Reframing public housing in Richmond, Virginia: Segregation, resident resistance and the future of redevelopment

Source: Amy L. Howard, Thad Williamson, Cities, In Press, Corrected Proof, Available online 22 December 2015
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From the abstract:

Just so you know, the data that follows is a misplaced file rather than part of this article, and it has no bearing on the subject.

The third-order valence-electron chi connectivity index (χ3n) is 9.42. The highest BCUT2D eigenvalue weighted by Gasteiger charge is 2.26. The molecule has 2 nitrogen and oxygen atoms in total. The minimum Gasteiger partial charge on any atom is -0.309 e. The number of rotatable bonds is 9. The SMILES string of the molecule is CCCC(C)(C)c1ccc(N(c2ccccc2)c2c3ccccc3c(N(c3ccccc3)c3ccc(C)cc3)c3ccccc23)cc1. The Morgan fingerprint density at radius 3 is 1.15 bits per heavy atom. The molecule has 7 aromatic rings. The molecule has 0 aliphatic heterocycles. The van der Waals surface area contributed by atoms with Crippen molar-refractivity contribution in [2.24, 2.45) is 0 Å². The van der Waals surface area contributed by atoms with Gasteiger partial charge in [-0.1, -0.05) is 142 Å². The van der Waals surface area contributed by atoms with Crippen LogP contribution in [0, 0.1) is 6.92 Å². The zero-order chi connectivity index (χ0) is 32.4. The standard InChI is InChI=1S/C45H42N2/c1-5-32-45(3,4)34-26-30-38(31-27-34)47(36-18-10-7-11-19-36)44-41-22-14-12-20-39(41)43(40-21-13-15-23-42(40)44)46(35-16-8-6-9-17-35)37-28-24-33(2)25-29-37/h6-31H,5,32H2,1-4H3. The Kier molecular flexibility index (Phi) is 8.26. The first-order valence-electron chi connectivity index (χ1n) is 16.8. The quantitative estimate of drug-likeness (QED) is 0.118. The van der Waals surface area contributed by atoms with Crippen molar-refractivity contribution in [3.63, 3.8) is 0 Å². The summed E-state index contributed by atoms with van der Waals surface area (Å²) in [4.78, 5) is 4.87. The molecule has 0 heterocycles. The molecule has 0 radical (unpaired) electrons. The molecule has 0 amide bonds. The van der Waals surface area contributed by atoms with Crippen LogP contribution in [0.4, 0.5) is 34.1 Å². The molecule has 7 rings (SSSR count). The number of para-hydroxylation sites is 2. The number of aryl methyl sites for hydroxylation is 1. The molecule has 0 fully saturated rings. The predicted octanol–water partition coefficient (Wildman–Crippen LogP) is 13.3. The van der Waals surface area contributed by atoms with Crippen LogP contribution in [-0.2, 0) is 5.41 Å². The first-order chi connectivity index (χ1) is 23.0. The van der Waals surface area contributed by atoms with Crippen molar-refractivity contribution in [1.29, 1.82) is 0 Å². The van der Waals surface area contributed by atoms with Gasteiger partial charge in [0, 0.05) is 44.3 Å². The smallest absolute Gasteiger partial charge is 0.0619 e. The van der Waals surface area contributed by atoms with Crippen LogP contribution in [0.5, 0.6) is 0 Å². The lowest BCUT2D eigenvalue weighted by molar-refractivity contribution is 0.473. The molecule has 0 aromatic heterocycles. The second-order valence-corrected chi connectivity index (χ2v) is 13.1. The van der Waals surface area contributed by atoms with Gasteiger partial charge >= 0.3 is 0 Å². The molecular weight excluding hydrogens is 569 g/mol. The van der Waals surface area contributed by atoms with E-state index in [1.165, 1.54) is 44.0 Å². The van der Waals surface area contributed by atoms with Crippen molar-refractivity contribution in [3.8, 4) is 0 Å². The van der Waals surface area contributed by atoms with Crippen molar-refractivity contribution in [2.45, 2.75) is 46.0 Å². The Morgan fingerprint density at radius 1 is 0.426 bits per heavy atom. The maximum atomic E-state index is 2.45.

This paper is a three-part assessment of the history of public housing in Richmond, Virginia and an account of current efforts to create a progressive model for public housing redevelopment in the city. Part One provides a short history of Richmond’s creation of nearly exclusively African-American public housing in the East End of the city in the 1940s, 1950s, and 1960s, and describes a regional context in which virtually all public housing in the entire metropolitan area is located within a central city that is home to just one-sixth of the overall metro population. Part Two provides an account of the Blackwell public housing complex in Richmond under the Hope VI program, beginning in the late 1990s, and an account of the tenant activism that arose in response to the many problems and shortcomings with that project. That activism later resulted in the tenant-led coalition Residents of Public Housing in Richmond Against Mass Evictions (or RePHRAME). Together non-profit and tenant activists in RePHRAME have collaborated over the past several years to challenge redevelopment practices that threaten to diminish the number of public housing units in the city. Part Three is an in-progress report on an effort we are each personally involved in that includes participation by RePHRAME members as well as several community organizations and leaders that have been part of the RePHRAME coalition: to create a new resident-driven, progressive redevelopment process for the city. This process aims to build consensus among city policymakers and many tenants that redevelopment of the city’s highly concentrated public housing units for the sake of improving opportunities and living conditions for residents is a moral imperative. Recognizing and articulating the history of segregation, mismanagement, and deep distrust between residents and public authorities, this process takes seriously the deep-seated and legitimate concerns of tenants with the aim of assuring much more positive outcomes in future redevelopment processes.